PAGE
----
Slai (YC W22) – Build ML models quickly and deploy them as apps

Hi HN, we’re Eli and Luke from Slai ( Slai is a fast ML prototyping platform designed for software engineers. We make it easy to develop and train ML models, then deploy them as production-ready applications with a single link.

ML applications are increasingly built by software engineers rather than data scientists, but getting ML into a product is still a pain. You have to set up local environments, manage servers, build CI/CD pipelines, self-host open-source tools. Many engineers just want to leverage ML for their products without doing any of that. Slai takes care of all of it, so you can focus on your own work.

Slai is opinionated: we are specifically for software developers who want to build models into products. We cover the entire ML lifecycle, all the way from initial exploration and prototyping to deploying your model as a REST API. Our sandboxes contain all the code, dataset, dependencies, and application logic needed for your model to run.

We needed this product ourselves. A year ago, Luke was working as a robotics engineer, working on a computationally intensive problem on a robot arm (force vector estimation). He started writing an algorithm, but realized a neural network could solve the problem faster and more accurately. Many people had solved this before, so it wasn’t difficult to find an example neural net and get the model trained. You’d think that would be the hard part—but actually the hard part was getting the model available via a REST API. It didn’t seem sensible to write a Flask app and spin up an EC2 instance just to serve up this little ML microservice. The whole thing was unnecessarily cumbersome.

After researching various MLOps tools, we started to notice a pattern—most are designed for data scientists doing experimentation, rather than software engineers who want to solve a specific problem using ML. We set out to build an ML tool that is designed for developers and organized around SWE best practices. That means leaving notebooks entirely behind, even though they're still the preferred form factor for data exploration and analysis. We've made the bet that a normal IDE with some "Jupyter-lite" functionality (e.g. splitting code into cells that can be run independently) is a fair trade-off for software engineers who want easy and fast product development.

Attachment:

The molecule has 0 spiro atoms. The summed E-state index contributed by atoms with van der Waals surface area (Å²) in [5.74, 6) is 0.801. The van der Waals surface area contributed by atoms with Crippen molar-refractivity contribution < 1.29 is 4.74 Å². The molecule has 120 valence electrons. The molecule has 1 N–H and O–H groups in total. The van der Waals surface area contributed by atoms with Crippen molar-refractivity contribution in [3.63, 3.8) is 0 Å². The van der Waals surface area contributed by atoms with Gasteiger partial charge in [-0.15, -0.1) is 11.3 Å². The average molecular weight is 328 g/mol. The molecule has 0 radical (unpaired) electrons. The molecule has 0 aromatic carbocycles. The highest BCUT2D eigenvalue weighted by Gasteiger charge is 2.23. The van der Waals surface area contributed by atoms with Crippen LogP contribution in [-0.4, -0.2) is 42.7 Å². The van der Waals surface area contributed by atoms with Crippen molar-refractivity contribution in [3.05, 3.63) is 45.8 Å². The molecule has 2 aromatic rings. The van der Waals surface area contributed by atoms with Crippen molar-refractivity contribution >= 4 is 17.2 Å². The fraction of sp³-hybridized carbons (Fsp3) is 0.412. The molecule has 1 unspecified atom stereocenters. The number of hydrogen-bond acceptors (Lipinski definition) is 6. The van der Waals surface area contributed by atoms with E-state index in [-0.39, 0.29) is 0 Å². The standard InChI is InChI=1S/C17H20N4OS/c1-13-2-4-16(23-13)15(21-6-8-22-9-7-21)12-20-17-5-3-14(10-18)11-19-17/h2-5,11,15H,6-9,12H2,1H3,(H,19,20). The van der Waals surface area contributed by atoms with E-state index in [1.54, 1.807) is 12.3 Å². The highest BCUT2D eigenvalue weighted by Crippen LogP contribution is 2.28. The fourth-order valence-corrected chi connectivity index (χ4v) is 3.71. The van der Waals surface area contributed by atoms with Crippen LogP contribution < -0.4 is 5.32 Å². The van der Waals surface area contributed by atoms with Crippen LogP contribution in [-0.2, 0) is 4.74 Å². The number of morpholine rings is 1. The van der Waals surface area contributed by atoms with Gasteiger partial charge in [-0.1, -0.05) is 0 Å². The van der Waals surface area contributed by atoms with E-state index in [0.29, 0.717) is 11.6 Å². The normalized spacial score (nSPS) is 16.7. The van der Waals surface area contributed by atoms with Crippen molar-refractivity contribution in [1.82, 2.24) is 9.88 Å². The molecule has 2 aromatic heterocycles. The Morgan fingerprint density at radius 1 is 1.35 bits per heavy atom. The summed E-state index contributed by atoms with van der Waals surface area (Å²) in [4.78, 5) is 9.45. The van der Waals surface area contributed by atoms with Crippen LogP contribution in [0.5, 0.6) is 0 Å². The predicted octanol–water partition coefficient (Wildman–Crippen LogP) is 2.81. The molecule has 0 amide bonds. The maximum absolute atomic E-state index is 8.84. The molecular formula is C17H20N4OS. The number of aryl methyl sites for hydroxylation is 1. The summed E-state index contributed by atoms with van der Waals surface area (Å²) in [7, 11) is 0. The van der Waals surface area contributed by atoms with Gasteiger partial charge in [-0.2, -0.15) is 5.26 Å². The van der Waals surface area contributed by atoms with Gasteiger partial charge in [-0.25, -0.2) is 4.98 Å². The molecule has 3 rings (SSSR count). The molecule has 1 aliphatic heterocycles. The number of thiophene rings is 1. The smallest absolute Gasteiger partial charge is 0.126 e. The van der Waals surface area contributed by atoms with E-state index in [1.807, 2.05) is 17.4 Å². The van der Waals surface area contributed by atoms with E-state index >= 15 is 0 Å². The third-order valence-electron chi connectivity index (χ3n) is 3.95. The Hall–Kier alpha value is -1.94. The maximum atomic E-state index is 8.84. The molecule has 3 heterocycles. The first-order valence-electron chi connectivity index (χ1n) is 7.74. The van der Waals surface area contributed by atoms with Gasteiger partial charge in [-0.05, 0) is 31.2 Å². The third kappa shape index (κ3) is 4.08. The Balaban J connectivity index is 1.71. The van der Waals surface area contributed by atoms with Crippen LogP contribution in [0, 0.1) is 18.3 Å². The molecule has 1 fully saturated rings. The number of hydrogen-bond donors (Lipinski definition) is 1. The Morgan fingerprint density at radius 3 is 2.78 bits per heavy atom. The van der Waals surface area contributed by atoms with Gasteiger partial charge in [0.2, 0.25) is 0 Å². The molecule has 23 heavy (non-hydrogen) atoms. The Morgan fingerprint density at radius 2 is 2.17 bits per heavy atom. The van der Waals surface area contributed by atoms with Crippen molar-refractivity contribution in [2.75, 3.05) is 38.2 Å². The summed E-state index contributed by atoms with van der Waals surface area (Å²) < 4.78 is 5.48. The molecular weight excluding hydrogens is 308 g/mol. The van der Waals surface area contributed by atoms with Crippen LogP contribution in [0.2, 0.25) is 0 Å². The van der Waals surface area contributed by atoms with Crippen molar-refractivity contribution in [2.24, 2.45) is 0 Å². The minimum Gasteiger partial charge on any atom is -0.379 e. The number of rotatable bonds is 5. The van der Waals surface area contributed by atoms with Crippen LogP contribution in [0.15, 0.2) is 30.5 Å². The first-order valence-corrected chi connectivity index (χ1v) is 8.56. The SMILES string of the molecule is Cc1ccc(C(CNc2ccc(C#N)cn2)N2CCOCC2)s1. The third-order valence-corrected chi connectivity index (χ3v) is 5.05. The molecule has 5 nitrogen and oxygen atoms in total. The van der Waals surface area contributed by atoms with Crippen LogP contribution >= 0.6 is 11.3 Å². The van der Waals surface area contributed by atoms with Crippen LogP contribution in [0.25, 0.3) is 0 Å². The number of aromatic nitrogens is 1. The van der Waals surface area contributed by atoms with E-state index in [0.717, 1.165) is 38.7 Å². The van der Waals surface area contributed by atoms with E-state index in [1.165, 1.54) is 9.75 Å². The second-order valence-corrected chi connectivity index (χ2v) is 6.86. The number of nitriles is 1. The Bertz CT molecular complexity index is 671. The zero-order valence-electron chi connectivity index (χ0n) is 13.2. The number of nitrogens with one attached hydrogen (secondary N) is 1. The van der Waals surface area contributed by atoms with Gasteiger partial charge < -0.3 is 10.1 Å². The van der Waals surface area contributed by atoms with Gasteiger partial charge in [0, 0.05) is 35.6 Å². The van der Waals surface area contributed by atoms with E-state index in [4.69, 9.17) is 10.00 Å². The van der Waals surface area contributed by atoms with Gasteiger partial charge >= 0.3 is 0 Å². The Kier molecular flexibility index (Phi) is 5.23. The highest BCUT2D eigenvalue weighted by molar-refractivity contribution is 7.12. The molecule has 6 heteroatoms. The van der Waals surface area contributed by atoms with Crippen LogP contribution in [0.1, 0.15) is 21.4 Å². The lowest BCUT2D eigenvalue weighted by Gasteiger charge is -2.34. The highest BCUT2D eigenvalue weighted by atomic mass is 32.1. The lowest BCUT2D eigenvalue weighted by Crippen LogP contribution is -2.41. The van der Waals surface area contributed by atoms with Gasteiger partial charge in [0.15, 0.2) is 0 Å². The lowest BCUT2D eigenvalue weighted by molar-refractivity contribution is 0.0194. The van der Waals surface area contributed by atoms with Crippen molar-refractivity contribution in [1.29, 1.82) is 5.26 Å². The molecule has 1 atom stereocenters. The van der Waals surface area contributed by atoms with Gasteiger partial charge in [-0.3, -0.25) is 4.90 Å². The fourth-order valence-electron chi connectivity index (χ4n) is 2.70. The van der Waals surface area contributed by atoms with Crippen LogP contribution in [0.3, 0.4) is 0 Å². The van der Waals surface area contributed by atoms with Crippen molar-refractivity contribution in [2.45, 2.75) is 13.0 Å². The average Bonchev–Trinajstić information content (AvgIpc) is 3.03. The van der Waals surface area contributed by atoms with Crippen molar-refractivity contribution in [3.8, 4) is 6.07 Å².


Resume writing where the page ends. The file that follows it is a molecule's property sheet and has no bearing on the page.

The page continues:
Our browser-based IDE uses a project structure with five components: (1) a training section, for model training scripts, (2) a handler, for pre- and post-processing logic for the model and API schema, (3) a test file, for writing unit tests, (4) dependencies, which are interactively installed Python libraries, and (5) datasets used for model training. By modularizing the project in this way, we ensure that ML apps are functional end-to-end (if we didn't do this, you can imagine a scenario where a data scientist hands off a model to a software engineer for deployment, who's then forced to understand how to create an API around the model, and how to parse a funky ML tensor output into a JSON field). Models can be trained on CPUs or GPUs, and deployed to our fully-managed backend for invoking via a REST API.

Each browser-based IDE instance (“sandbox”) contains all the source code, libraries, and data needed for an ML application. When a user lands on a sandbox, we remotely spin up a Docker container and execute all runtime actions in the remote environment. When a model is deployed, we ship that container onto our inference cluster, where it’s available to call via a REST API.

Customers have so far used Slai to categorize bills and invoices for a fintech app; recognize gestures from MYO armband movement data; detect anomalies in electrocardiograms; and recommend content in a news feed based on previous content a user has liked/saved.

If you’d like to try it, here are three projects you can play with:

Convert any image into stylized art -

Predict Peyton Manning’s Wikipedia page views -

Predict how happy people are likely to be in a given country -

We don’t have great documentation yet, but here’s what to do: (1) Click “train” to train the model; (2) Click the test tube icon to try out the model - this is where you enter sentences for GPT-2 to complete, or images to transform, etc; (3) Click “test model” to run unit tests; (4) Click “package” to, er, package the model; (5) Deploy, by clicking the rocket ship icon and selecting your packaged model. “Deploy” means everything in the sandbox gets turned into a REST endpoint, for users to consume in their own apps. You can do the first 3 steps without signup and then there’s a signup dialog before step 4.

We make money by charging subscriptions to our tool. We also charge per compute hour for model training and inference, but (currently) that's just the wholesale cloud cost—we don't make any margin there.

Our intention with Slai is to allow people to build small, useful applications with ML. Do you have any ideas for an ML-powered microservice? We’d love to hear about apps you’d like to create. You can create models from scratch, or use pretrained models, so you can be really creative. Thoughts, comments, feedback welcome!

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andrey azimov by Andrey Azimov